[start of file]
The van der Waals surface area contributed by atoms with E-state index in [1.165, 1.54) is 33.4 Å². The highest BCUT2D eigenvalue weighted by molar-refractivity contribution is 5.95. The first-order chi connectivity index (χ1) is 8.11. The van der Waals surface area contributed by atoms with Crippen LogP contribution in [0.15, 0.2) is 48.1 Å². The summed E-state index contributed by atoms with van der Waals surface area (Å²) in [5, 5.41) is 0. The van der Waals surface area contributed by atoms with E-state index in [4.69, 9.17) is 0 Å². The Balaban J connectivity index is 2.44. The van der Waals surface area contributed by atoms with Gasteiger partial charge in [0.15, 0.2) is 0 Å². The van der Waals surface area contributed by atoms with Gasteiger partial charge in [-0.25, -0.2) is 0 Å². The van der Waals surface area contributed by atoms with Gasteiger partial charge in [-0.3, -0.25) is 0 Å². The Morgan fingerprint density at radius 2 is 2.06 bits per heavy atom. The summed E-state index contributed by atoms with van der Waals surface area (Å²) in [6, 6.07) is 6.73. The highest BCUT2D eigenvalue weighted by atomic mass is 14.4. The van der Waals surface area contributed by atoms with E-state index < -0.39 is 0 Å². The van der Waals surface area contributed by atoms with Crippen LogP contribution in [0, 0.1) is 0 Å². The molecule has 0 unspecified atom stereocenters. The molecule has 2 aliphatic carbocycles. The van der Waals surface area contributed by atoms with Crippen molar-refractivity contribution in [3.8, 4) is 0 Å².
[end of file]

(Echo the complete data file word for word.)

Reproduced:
The van der Waals surface area contributed by atoms with E-state index in [1.165, 1.54) is 33.4 Å². The highest BCUT2D eigenvalue weighted by molar-refractivity contribution is 5.95. The first-order chi connectivity index (χ1) is 8.11. The van der Waals surface area contributed by atoms with Crippen LogP contribution in [0.15, 0.2) is 48.1 Å². The summed E-state index contributed by atoms with van der Waals surface area (Å²) in [5, 5.41) is 0. The van der Waals surface area contributed by atoms with E-state index in [4.69, 9.17) is 0 Å². The Balaban J connectivity index is 2.44. The van der Waals surface area contributed by atoms with Gasteiger partial charge in [0.15, 0.2) is 0 Å². The van der Waals surface area contributed by atoms with Gasteiger partial charge in [-0.25, -0.2) is 0 Å². The van der Waals surface area contributed by atoms with Gasteiger partial charge in [-0.3, -0.25) is 0 Å². The Morgan fingerprint density at radius 2 is 2.06 bits per heavy atom. The summed E-state index contributed by atoms with van der Waals surface area (Å²) in [6, 6.07) is 6.73. The highest BCUT2D eigenvalue weighted by atomic mass is 14.4. The van der Waals surface area contributed by atoms with E-state index < -0.39 is 0 Å². The van der Waals surface area contributed by atoms with Crippen LogP contribution in [0, 0.1) is 0 Å². The molecule has 0 unspecified atom stereocenters. The molecule has 2 aliphatic carbocycles. The van der Waals surface area contributed by atoms with Crippen molar-refractivity contribution in [3.8, 4) is 0 Å².